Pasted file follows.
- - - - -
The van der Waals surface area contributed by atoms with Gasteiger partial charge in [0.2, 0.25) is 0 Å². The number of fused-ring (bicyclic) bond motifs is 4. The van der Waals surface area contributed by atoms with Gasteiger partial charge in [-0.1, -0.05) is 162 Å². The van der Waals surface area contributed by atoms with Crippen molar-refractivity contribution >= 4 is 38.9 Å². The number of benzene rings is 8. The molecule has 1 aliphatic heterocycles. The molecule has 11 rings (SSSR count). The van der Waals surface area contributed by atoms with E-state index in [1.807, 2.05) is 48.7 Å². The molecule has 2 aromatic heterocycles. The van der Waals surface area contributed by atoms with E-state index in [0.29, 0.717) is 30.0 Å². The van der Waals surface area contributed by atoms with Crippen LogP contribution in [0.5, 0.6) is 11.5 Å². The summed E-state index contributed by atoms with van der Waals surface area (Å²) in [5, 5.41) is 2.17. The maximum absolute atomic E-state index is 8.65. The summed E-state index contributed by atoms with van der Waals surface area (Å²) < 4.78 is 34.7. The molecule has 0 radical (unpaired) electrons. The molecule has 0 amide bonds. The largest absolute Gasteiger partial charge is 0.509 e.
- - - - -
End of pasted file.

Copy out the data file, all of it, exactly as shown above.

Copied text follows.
The van der Waals surface area contributed by atoms with Gasteiger partial charge in [0.2, 0.25) is 0 Å². The number of fused-ring (bicyclic) bond motifs is 4. The van der Waals surface area contributed by atoms with Gasteiger partial charge in [-0.1, -0.05) is 162 Å². The van der Waals surface area contributed by atoms with Crippen molar-refractivity contribution >= 4 is 38.9 Å². The number of benzene rings is 8. The molecule has 1 aliphatic heterocycles. The molecule has 11 rings (SSSR count). The van der Waals surface area contributed by atoms with E-state index in [1.807, 2.05) is 48.7 Å². The molecule has 2 aromatic heterocycles. The van der Waals surface area contributed by atoms with E-state index in [0.29, 0.717) is 30.0 Å². The van der Waals surface area contributed by atoms with Crippen LogP contribution in [0.5, 0.6) is 11.5 Å². The summed E-state index contributed by atoms with van der Waals surface area (Å²) in [5, 5.41) is 2.17. The maximum absolute atomic E-state index is 8.65. The summed E-state index contributed by atoms with van der Waals surface area (Å²) < 4.78 is 34.7. The molecule has 0 radical (unpaired) electrons. The molecule has 0 amide bonds. The largest absolute Gasteiger partial charge is 0.509 e.